11:16 | 13/11/2017 Trade
(VEN) - Minister of Agriculture and Rural Development Nguyen Xuan Cuong believes there’s room for Vietnamese agricultural products, especially rice and fruit, to penetrate the Middle East market.
Iranian market potential
The Middle East is a large market with more than 400 million consumers from 16 countries. Vietnam can export rice, tea, coffee, pepper, natural rubber, cashew nuts, fruit and seafood, while its imports from this region include fertilizers, chemicals, ores, minerals and fabrics. Last year, trade between Vietnam and the Middle East reached more than US$10 trillion, including over US$8 trillion worth of Vietnamese exports, with rice, fruit and garments making up a large portion.
At a recent meeting between the Ministry of Agriculture and Rural Development and the Iranian Embassy in Hanoi, Minister Nguyen Xuan Cuong affirmed the Middle East is a large market that offers a gateway to the European market. Goods that are traded between Vietnam and Iran, in particular, and the Middle East, in general, complement each other. Therefore, the potential of bilateral trade is great.
Representatives of businesses attending the meeting shared the opinion that trade in agricultural products between Vietnam and the Middle East remains incommensurate with its potential, especially for rice and fruit.
Dinh Dai Nghia, Deputy Director of the Foreign Trade Department of the Vietnam Northern Food Corporation (Vinafood 1), said, “There’s room for Vietnamese businesses to promote exports to Middle East countries. Iran, for example, is a large rice importer with annual demand for 1.2-1.3 million tonnes. Each year, Iran imports one million tonnes of rice of a specific variety from India, and 200,000-300,000 tonnes of white rice from other sources. Vietnamese businesses therefore can export white rice to Iran.”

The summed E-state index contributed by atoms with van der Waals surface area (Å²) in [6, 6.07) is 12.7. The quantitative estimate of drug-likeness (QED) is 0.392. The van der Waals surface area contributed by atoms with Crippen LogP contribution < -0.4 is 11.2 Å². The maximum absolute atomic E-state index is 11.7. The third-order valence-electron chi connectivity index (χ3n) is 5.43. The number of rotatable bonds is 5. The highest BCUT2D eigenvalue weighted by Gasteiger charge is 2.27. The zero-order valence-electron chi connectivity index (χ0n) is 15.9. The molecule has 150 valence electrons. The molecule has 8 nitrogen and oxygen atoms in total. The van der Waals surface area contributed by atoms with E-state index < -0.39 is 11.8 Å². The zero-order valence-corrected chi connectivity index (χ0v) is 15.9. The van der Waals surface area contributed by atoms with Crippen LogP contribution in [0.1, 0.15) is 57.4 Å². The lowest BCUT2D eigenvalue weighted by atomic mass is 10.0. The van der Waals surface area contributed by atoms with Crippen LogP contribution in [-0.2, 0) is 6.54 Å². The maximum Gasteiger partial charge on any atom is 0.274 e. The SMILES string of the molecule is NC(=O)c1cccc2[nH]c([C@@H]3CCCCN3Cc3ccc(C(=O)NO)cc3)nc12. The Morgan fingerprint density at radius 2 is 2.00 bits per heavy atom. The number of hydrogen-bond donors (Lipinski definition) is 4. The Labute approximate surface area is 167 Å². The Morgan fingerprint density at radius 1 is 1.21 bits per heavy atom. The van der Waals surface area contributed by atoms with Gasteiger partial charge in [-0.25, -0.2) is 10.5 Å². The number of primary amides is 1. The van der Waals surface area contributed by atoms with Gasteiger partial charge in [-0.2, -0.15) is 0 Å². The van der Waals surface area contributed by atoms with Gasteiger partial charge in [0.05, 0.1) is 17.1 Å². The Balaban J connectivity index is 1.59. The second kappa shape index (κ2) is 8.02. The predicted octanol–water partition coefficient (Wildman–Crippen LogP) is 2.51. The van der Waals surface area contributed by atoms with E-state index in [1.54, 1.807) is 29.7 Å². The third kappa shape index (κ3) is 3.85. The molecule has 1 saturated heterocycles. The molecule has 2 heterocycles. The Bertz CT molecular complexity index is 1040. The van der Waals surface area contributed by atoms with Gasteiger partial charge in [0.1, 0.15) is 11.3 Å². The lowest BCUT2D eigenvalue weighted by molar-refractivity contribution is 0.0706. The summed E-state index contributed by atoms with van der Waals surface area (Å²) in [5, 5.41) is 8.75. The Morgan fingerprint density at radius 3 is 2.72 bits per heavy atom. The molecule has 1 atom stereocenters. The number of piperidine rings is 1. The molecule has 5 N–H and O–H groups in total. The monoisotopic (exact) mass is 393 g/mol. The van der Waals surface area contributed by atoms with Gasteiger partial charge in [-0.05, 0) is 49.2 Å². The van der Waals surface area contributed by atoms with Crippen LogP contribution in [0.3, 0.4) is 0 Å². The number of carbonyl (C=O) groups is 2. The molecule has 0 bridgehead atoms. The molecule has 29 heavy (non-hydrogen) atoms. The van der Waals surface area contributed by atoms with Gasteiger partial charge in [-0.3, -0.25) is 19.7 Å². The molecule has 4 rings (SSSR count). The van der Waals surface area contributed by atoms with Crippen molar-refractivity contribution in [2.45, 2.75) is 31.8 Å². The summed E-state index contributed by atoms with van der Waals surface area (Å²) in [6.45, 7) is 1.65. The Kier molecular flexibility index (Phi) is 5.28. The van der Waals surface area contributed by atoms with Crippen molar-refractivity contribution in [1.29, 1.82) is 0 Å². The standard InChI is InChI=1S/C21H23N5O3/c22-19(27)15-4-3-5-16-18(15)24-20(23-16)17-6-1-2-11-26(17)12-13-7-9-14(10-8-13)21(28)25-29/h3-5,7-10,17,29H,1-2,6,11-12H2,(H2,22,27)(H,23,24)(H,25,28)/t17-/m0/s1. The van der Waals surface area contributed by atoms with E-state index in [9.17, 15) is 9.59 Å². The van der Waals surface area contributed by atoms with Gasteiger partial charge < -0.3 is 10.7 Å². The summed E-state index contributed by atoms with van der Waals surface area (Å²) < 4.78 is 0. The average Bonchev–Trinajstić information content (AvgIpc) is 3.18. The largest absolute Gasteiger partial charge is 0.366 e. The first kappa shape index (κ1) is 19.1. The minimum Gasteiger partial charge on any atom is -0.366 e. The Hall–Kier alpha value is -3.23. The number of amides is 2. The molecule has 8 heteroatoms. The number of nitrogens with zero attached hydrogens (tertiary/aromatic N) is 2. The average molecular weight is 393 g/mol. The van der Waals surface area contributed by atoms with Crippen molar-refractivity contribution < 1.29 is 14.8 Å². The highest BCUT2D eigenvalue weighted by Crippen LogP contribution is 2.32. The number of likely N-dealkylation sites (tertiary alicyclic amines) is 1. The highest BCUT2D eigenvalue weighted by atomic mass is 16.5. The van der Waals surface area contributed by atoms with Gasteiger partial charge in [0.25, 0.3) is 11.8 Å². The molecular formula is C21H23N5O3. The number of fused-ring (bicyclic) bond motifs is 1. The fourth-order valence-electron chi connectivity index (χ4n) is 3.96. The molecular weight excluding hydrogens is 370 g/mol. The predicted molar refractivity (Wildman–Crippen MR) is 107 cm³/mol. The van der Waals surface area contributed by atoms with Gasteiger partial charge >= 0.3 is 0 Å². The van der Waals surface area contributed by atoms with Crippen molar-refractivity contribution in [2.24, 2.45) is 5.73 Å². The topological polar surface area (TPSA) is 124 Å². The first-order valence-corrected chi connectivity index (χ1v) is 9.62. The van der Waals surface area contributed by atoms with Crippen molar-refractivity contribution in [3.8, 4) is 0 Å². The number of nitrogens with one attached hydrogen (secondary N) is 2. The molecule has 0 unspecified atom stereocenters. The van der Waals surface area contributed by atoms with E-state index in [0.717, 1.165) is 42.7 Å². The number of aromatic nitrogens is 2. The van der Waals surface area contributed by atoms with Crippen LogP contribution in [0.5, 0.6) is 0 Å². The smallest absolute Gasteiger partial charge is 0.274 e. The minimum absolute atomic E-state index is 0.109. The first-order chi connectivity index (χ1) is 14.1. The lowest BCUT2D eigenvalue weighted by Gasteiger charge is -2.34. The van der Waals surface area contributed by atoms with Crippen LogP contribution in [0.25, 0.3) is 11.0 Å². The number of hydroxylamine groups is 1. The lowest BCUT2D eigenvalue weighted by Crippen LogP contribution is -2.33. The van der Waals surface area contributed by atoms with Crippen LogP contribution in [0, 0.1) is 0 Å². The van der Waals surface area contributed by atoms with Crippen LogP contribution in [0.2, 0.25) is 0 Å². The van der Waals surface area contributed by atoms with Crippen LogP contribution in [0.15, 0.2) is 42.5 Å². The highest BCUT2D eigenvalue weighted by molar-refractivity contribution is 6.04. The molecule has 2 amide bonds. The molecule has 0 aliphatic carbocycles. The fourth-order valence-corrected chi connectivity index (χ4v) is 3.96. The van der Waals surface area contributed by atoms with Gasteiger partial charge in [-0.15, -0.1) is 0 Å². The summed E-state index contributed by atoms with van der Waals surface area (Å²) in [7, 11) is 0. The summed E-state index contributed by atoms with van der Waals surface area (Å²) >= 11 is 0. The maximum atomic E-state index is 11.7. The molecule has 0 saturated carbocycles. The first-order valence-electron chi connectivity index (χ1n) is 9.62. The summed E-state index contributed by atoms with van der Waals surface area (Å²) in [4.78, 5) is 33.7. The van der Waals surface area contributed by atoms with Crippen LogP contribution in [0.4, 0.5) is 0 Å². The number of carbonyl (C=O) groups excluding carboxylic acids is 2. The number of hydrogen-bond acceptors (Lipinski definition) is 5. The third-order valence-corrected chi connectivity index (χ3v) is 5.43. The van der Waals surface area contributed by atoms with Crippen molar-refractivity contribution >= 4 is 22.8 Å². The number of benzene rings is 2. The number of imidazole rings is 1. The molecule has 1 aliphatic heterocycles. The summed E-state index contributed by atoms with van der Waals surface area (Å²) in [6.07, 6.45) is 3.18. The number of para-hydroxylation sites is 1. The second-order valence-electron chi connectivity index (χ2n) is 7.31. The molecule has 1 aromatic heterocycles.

Payment, logistics problems
Experts and businesses say trade between Vietnam and the Middle East is hampered by various elements, including payment-related problems. Businesses pay mostly through intermediary banks in Dubai, China, Singapore or some European countries, incurring higher costs and a measure of risk for the exporters.
Logistics problems also hinder Vietnam’s trade with the Middle East. In the opinion of Le Quang Nhuan, General Director of the Louis Rice Import, Export Co., Ltd, businesses that export to the Middle East should join hands in hiring a transportation company at an acceptable cost, as transportation costs greatly affect prices of traded goods.
Iranian Ambassador to Vietnam Saleh Adibi said Iran has established linkages with many banks worldwide, through which Vietnamese businesses can pay. He expressed his hope that Vietnam and Iran would promote negotiations to sign a preferential trade agreement in the near future.
|Minister of Agriculture and Rural Development Nguyen Xuan Cuong: The Ministry of Industry and Trade and the Ministry of Agriculture and Rural Development will send a business delegation to Iran to conduct a market survey and trade promotion later this year. The Agro Processing and Market Development Authority and the Vietnam Chamber of Commerce and Industry will continue supporting business efforts to promote exports to the Middle East.|